Child-free Spaces

The other day I went to a restaurant. I arrived only to find that I had to wait for a table, which made me very unhappy. I shuffled impatiently for a few seconds and then scowled at the maître d’ in disgust. He looked away before hesitantly tearing himself away from mollifying another guest to steal another glance. I was still upset. This time he glared back and I stuck my tongue out at him. He sputtered and looked away.

I was led to my table but the seat was really uncomfortable so I squirmed a lot. When the waiter took our order, I went for the noodle soup. I was really hungry and the soup was taking too long so I shouted in disgust at the waiter. Everyone stared at me but I didn’t care. It was taking so long! When the soup arrived I eagerly tucked in. It tasted so good I wanted to eat as many noodles as I could in one go. There was soup dribbling down the corner of my mouth and noodles plonking back into the bowl. It was delicious! I finished and let out a loud burp of satisfaction. Mmmm, felt good.

By the time my entree arrived, I was hungry and impatient again. My colleague’s dinner conversation was boring the heck out of me so to distract myself I played a game by spitting out the morsel of steak in my mouth and tried to hit the Waterford emblem on my plate. My colleague seemed surprised and embarrassed. He quickly changed the subject so I decided to interest myself in what he had to say. The ensuing anecdote was rather funny so I guffawed loudly. That seemed to embarrass him too. I can’t understand why. I really found his anecdote funny so I thought I’d let him know! People at other tables were looking at us and it seemed to make my colleague conscious. Not me! I wasn’t sitting at any of their tables; I hadn’t done anything to them.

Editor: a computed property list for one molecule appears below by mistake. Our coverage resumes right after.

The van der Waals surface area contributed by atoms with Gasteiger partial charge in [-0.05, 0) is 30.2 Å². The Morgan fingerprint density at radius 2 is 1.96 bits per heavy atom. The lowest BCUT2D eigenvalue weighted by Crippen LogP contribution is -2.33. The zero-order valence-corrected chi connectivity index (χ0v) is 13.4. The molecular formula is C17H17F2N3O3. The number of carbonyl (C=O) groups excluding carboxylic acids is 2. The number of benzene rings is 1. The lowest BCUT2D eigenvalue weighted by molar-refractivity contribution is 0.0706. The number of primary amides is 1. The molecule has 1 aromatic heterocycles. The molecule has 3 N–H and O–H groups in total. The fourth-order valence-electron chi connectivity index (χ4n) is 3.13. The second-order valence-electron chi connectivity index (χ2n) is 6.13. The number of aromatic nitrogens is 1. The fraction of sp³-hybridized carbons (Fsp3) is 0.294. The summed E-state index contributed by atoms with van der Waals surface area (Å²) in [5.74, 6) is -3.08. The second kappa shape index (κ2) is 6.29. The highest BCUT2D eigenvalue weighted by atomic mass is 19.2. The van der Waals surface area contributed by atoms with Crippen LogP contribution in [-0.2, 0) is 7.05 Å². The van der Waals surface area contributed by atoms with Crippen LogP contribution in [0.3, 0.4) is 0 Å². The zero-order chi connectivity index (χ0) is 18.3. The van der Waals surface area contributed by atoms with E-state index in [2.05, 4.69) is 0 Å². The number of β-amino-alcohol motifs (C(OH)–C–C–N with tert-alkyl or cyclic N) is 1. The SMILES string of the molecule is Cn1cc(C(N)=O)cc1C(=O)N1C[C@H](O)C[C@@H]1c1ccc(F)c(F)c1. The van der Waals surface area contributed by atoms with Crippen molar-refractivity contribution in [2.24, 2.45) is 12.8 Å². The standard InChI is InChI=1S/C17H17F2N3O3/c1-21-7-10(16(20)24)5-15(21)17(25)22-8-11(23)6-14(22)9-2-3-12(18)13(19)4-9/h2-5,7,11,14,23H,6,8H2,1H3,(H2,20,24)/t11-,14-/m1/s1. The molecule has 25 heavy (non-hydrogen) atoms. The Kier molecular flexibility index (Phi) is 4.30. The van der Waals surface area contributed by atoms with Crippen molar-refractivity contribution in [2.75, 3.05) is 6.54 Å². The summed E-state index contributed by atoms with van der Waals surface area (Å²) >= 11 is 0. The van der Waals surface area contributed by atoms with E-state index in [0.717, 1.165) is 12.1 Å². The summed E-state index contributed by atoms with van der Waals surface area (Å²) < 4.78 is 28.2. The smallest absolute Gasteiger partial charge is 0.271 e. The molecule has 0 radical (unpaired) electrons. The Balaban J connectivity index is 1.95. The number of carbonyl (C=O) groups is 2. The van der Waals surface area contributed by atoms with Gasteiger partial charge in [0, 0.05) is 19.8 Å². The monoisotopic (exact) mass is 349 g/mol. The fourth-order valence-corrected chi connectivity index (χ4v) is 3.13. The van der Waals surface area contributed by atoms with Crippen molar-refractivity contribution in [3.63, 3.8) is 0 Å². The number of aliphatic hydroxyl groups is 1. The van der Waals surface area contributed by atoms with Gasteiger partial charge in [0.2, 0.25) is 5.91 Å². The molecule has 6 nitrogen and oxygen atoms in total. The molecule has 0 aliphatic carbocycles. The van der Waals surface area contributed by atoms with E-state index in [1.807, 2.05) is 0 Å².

As the evening wore on, I started getting tired and sleepy. The conversation was stifling me so I decided to get off the chair and stretch my legs a bit. Of course I didn’t mean any disrespect to the others at the table but my legs were falling asleep. This seemed to perturb them again. During my little break, I met someone who seemed interesting so I engaged in a bit of banter, but that seemed to disturb the people at *her* table. Sigh.

It was time for dessert. I wanted something with Chocolate but it was off the menu that night. Chocolate, chocolate, chocolate, chocolate, chocolate, but I wanted chocolate! I was asked to put up with Strawberry or shut up. Grumpily, I ate it. The full meal made me sleepier than ever so I leaned on my colleague’s shoulder for a quick nap. That seemed to be the last straw. They all quickly settled their bill, got up and left with me in tow, reluctantly dragging my sleepy self as a whining entourage of one.

Do you believe any of this? Of course not! I’m an adult, not a child.

I went to dinner, shuffled impatiently as I was made to wait for a table, indulging in banal small talk with my colleagues. I found the seat uncomfortable but kept quiet about it and kept my squirming to a minimum. I really liked the soup but was careful not to let any of it dribble down my chin and was reserved in my praise as befitting a dignified ensemble of professional colleagues. I laughed politely at my colleague’s unfunny jokes and chewed food with my mouth closed. I wanted Chocolate ice cream but did not protest at its absence, apart from a silent click of the tongue. I was incredibly sleepy after the meal so I hailed a cab and left quietly after bidding my group goodbye.